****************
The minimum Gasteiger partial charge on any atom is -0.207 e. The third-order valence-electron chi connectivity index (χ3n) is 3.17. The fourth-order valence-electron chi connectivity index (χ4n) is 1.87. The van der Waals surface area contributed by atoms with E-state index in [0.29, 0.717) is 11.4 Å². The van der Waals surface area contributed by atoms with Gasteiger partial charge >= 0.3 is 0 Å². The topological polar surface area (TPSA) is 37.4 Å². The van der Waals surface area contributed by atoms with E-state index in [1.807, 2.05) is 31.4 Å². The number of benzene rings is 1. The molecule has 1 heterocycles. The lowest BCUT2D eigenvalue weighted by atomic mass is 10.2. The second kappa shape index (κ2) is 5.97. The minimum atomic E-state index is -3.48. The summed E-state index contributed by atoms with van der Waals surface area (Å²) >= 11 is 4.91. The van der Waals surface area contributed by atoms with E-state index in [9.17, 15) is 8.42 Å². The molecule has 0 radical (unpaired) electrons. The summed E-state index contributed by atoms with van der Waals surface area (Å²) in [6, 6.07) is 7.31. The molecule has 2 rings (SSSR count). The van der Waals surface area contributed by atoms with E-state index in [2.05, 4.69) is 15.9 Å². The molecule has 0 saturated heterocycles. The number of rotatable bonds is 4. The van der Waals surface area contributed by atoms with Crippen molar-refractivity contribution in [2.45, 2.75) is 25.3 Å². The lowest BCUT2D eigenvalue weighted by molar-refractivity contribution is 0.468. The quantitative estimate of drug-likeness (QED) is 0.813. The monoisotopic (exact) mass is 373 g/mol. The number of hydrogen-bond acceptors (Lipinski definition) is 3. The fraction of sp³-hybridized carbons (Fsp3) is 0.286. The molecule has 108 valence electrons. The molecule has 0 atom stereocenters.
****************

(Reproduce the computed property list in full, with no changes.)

The minimum Gasteiger partial charge on any atom is -0.207 e. The third-order valence-electron chi connectivity index (χ3n) is 3.17. The fourth-order valence-electron chi connectivity index (χ4n) is 1.87. The van der Waals surface area contributed by atoms with E-state index in [0.29, 0.717) is 11.4 Å². The van der Waals surface area contributed by atoms with Gasteiger partial charge >= 0.3 is 0 Å². The topological polar surface area (TPSA) is 37.4 Å². The van der Waals surface area contributed by atoms with E-state index in [1.807, 2.05) is 31.4 Å². The number of benzene rings is 1. The molecule has 1 heterocycles. The lowest BCUT2D eigenvalue weighted by atomic mass is 10.2. The second kappa shape index (κ2) is 5.97. The minimum atomic E-state index is -3.48. The summed E-state index contributed by atoms with van der Waals surface area (Å²) >= 11 is 4.91. The van der Waals surface area contributed by atoms with E-state index in [9.17, 15) is 8.42 Å². The molecule has 0 radical (unpaired) electrons. The summed E-state index contributed by atoms with van der Waals surface area (Å²) in [6, 6.07) is 7.31. The molecule has 2 rings (SSSR count). The van der Waals surface area contributed by atoms with E-state index in [2.05, 4.69) is 15.9 Å². The molecule has 0 saturated heterocycles. The number of rotatable bonds is 4. The van der Waals surface area contributed by atoms with Crippen molar-refractivity contribution in [2.45, 2.75) is 25.3 Å². The lowest BCUT2D eigenvalue weighted by molar-refractivity contribution is 0.468. The quantitative estimate of drug-likeness (QED) is 0.813. The monoisotopic (exact) mass is 373 g/mol. The number of hydrogen-bond acceptors (Lipinski definition) is 3. The fraction of sp³-hybridized carbons (Fsp3) is 0.286. The molecule has 108 valence electrons. The molecule has 0 atom stereocenters.